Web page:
1. The application of commercial, technology-based tools for delecting plagiarized schoolwork
  2. The establishment of academic policies for reducing cheating behaviors
  3. The re-evaluation and redesign of traditional methods of educational assessment

So far, though, these have not worked. Teachers have been reluctant to use technology-based tools in order to catch this form of cheating because they believe it instills a sense of mistrust in the students. Even when the students are caught, though, the teacher does not jump at the chance to punish the students, usually because of the unclear school policies.

Schools and Boards of Education

Schools and Boards of Education have not set clear enough rules pertaining to plagiarism, what it is, and how it should be taken care of if it does occur. The students do not know exactly what constitutes as plagiarism, and without this defined line, cheating becomes more prevalent.[4] With the integration of technology in education, the rules must be redetermined in order to accommodate online cheating. Due to the lack of clear-cut definitions, teachers do not feel comfortable getting students in trouble when they are caught cheating. There is a reluctance to take any large measures, typically due to the schools lack of clear directives on how to handle these situations.[1] Since there is a large spectrum of actions that fall under “cheating,” punishments need to be laid out accordingly and broadcasted throughout all aspects of the education system, so no teacher, administrator, parent, or student is confused on how these issues are going to be handled.

Ethics Surrounding Cheating Technologies


Before an individual cheats, they are often torn between the motivation to gain an advantage from the cheating and the motivation to maintain a self-concept as honest[8] For example, if people used the internet to plagiarize an essay, then they would possibly receive a good grade on their assignment, but have to internally accept that they did not honestly earn it. According to Nina Mazar, every person holds a range of capabilities in terms of being dishonest and acting on cheating. Although these behaviors would normally be considered dishonest, people do not normally let it change their perception of themselves as honest[8]. This can be attributed to two theories: categorization and Attention to one’s own ethical standards.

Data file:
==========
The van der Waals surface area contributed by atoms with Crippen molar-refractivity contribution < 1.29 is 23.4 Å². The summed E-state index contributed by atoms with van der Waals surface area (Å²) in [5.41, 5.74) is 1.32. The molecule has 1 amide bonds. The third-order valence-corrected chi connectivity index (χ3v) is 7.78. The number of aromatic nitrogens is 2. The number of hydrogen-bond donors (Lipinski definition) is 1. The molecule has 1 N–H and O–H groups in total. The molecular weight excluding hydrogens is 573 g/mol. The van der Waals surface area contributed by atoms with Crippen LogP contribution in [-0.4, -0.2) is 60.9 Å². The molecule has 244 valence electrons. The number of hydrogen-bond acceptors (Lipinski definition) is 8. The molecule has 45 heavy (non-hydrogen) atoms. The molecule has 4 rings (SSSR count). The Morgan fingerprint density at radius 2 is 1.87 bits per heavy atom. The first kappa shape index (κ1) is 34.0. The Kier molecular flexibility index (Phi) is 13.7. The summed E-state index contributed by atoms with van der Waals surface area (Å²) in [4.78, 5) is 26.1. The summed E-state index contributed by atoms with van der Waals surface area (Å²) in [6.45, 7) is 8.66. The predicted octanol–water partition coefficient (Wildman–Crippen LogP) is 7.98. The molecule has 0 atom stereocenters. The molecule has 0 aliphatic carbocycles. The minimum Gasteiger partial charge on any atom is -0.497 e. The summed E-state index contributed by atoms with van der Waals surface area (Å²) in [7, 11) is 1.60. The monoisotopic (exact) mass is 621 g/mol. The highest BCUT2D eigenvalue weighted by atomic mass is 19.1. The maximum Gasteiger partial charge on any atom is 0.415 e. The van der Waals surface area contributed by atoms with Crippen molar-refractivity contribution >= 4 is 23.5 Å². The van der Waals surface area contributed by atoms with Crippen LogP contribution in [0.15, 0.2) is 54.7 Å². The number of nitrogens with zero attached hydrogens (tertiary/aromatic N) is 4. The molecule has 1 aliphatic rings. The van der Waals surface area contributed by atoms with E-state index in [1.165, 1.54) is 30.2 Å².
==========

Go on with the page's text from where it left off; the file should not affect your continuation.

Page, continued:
This theory suggests that whoever is acting dishonestly is able to categorize their action into a more plausible and upright action, therefore undermining how unethical the action could be considered[8]. This is in an attempt to rationalize the dishonest action. An example of this is outlined by Stephanie Etter. She explains that people are often opposed to doing things that will harm others, however, in the case of plagiarism, there is not necessarily direct physical or mental harm being done.[9]

Attention to Standards

This theory is regarding how much individuals pay attention to their own moral actions. According to the theory, Individuals who are more mindful of their standards of conduct are more likely to not cheat, since this would have a negative impact on their moral concept of themselves and Individuals who are not as mindful of their own standards of conduct are more likely to cheat because they do not evaluate their actions on a moral scale. In other words, they view an action that could be considered dishonest as more of a general action and one that is not linked to moral behavior[8].

Ghost Writing

Ghost writing is the practice in which someone writes for you with the knowledge that it is not going to be recognized as their own work. This is done frequently in politics. Students have recently taken this idea and applied it to themselves, wondering why it is considered morally justified for politicians to take other's words and pass them off as their own, but not okay for themselves to do the same. [10]


  1. 1.0 1.1 1.2 1.3 1.4 Conradson, S. & Hernández-Ramos, P. (2004). Computers, the internet, and cheating among secondary school students: Some implications for educators. Practical Assessment, Research, and Evaluation 9(9). [Available online]
  2. 2.0 2.1 2.2 2.3 2.4 Kleiner, Carolyn, and Mary Lord. “The Cheating Game.” U.S. News & World Report, 22 Nov. 1999,
  3. Ma, Hongyan Jane, et al. “Digital Cheating and Plagiarism in Schools.” Theory Into Practice, vol. 47, no. 3, 2008, pp. 197–203., doi:10.1080/00405840802153809.
  4. 4.0 4.1 4.2 Stephanie Etter, Jackie J. Cramer & Seth Finn (2006) Origins of Academic Dishonesty, Journal of Research on Technology in Education, 39:2, 133-155, DOI: 10.1080/15391523.2006.10782477
  5. Foderaro, L. W. (2009, May 18). Psst! Need the Answer to No. 7? Click Here. Retrieved from
  6. 6.0 6.1 McCabe, D. L. (1999). Academic dishonesty among high school students.Adolescence, 34(136), 681-7. Retrieved from
  7. Kleiner, Carolyn, and Mary Lord. “Evering, Lea Calvert, and Gary Moorman. “Rethinking Plagiarism in the Digital Age.” Journal of Adolescent & Adult Literacy, vol. 56, no. 1, 2012, pp. 35–44., doi:10.1002/jaal.00100.
  8. 8.0 8.1 8.2 8.3 Mazar, Nina, et al. “The Dishonesty of Honest People”. Journal of Marketing Research, Vol. 5. December 2008.
  9. Etter, Stephanie, et. al. "Origins of Academic Dishonesty: Ethical Orientations and Personality Factors Associated with Attitudes about Cheating with Information Technology" Journal of Research on Technology in Education. 2006-2007.
  10. Snapper, John. "The Matter of Plagiarism: What, Why, and If" The Handbook of Information and Computer Ethics. 2008.